Smuggling & Smugglers in Sussex - online book

An Account of a notorious Smuggling gang in the early 18th Century

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Old Mills never discovers it to any person, or uses any means to deliver him, which is a strong evidence of his knowledge of their design; and when Tapner declared he would be his butcher and cut him, Old Mills expresses no disapprobation of the murder, does not dissuade him from it, but desires him ' not to do it there, but carry him somewhere else first/ which shews his approbation of the fact; though to secure himself he would have had it committed at some other place.
" This, gentlemen, is the fact, which shews that securing themselves and their companions was not their principal aim; were it so, they would have murdered this man as soon as they had him in their power; but their motive seems to have been revenge, and a disposition to torture one who should dare to give any information which might bring them or their friends into danger.
"After hearing the whole evidence, if these men appear innocent, God forbid they should be found guilty; and I would not have the cruel circumstances of the fact incline you to believe anything we suggest that is not supported by the strongest proof; but if the fact is proved beyond a possibility of doubt to be in the manner we have stated it, I am sure you will do your duty, and by a just and honest verdict deliver your country from men so void of humanity."             »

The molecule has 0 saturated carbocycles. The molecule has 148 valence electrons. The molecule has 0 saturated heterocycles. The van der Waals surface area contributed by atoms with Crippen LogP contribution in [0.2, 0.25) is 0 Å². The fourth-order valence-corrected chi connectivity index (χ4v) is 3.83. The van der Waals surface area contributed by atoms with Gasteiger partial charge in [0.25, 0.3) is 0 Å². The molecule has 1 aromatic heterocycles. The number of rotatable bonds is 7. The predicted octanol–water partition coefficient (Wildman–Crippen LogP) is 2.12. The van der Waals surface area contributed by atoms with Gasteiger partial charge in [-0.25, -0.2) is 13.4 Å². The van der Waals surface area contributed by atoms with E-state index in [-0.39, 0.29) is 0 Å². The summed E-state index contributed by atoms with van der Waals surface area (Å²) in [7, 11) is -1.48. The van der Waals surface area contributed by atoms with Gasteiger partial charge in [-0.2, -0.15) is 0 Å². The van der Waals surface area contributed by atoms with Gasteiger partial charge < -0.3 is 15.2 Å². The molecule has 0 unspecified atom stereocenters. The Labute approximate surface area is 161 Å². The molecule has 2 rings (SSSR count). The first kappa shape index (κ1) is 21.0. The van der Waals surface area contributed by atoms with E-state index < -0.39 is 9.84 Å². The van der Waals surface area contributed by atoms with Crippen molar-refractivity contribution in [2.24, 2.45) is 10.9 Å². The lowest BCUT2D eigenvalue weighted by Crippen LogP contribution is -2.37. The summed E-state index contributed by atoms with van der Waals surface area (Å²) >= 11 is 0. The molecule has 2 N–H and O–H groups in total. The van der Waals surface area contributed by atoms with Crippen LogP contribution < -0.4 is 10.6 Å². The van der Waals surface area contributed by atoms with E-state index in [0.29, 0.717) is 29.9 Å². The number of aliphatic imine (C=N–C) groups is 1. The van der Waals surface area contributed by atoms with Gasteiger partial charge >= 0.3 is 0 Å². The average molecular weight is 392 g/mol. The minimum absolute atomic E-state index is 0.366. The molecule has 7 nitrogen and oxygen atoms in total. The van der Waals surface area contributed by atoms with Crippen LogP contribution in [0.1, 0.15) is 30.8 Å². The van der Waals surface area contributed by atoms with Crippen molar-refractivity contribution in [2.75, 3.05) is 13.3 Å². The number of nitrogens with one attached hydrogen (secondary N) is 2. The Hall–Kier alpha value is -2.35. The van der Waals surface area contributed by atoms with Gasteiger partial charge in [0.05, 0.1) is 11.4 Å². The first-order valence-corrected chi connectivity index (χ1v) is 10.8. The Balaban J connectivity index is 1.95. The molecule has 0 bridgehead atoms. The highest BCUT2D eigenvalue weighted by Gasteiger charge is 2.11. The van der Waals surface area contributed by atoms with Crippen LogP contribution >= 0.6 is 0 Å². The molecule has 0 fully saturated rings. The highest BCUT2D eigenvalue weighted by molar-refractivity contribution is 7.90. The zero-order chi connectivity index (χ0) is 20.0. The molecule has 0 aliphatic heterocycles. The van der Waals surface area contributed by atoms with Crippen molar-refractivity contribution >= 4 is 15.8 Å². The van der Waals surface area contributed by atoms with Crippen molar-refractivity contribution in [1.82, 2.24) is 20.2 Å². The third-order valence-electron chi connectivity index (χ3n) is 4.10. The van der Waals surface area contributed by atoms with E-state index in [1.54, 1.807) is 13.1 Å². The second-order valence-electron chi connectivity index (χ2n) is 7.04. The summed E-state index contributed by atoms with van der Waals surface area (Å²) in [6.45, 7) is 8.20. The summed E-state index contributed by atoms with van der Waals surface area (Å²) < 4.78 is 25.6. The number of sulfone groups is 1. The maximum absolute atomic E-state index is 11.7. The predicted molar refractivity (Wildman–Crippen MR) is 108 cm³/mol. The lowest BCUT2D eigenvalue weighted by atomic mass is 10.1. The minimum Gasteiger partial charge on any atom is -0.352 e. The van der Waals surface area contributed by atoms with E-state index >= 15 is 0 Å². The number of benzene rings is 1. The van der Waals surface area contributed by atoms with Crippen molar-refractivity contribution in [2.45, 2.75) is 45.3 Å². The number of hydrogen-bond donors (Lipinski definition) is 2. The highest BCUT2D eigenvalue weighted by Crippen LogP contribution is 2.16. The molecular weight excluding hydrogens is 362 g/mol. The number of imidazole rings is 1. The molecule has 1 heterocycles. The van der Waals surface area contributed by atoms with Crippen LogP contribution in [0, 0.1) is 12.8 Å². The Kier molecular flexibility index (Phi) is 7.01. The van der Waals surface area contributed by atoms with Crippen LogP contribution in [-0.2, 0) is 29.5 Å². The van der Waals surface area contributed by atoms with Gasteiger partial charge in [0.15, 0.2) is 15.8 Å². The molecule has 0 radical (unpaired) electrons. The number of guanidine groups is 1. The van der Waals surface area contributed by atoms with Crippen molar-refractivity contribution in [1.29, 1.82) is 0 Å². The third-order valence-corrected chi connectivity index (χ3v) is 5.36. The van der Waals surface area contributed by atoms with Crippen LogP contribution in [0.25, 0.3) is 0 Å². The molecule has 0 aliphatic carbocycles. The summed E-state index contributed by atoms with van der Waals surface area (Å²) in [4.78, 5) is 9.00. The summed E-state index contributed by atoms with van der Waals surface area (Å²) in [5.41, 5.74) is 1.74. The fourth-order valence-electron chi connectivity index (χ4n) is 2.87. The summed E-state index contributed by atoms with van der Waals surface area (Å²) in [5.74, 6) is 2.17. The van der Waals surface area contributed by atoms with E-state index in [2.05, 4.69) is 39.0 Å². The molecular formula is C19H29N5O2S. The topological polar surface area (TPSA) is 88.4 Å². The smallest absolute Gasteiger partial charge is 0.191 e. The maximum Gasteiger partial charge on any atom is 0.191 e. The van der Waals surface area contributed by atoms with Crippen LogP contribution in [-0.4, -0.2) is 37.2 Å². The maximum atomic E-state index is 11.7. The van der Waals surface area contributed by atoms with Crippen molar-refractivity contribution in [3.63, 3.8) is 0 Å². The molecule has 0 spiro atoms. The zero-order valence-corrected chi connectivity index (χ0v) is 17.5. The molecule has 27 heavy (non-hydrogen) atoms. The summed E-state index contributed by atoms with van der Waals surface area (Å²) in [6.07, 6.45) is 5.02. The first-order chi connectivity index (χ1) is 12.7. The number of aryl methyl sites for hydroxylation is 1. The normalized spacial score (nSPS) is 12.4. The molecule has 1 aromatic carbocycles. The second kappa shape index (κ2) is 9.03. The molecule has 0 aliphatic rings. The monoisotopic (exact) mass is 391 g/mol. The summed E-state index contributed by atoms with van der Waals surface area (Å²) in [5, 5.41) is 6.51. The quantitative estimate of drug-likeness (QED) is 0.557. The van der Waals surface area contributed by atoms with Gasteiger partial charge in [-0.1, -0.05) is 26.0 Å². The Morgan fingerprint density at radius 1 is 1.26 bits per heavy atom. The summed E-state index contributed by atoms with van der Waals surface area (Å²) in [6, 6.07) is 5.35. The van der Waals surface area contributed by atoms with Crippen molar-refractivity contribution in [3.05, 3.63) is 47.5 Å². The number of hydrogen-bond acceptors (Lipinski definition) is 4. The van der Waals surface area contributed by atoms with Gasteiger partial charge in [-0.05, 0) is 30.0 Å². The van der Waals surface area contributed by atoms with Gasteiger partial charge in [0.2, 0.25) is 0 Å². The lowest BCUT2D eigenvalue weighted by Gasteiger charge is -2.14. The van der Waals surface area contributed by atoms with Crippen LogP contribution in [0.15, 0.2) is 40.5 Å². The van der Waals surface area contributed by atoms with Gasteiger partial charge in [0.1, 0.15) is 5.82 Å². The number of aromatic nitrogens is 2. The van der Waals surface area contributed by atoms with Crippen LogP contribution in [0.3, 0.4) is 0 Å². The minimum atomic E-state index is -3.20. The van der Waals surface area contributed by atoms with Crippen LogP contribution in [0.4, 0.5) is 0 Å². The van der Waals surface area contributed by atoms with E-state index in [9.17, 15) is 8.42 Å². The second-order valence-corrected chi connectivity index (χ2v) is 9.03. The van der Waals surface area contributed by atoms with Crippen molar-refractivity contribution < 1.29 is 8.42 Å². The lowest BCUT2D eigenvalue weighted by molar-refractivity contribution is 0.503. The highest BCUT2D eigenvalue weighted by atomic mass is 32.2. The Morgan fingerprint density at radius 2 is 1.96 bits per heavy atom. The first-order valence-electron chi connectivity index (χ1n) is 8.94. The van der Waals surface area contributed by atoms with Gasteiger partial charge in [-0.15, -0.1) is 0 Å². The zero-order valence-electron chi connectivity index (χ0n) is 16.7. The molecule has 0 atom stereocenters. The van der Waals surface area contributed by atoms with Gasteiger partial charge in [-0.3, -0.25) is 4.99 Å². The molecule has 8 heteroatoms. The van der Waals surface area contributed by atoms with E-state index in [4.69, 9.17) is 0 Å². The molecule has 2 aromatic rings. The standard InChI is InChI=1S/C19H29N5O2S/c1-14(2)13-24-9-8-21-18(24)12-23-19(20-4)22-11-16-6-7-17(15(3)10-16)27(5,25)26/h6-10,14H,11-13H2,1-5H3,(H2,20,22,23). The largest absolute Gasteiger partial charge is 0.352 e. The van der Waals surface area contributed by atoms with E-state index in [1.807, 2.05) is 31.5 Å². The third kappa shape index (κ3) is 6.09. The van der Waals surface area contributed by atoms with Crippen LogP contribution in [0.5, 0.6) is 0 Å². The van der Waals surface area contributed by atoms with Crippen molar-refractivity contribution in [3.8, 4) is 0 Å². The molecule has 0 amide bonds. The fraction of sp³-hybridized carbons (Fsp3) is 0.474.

The king's counsel having finished what they had to premise, proceeded to call the witnesses for the crown in support of the charge; the first witness called was Mr. Milner, collector of the customs at Poole, who deposed that about the 17th of October, 1747, he had advice that the custom-house was broken open ; upon which he hastened thither, and found the outer door burst open, and the other door broken in pieces; that
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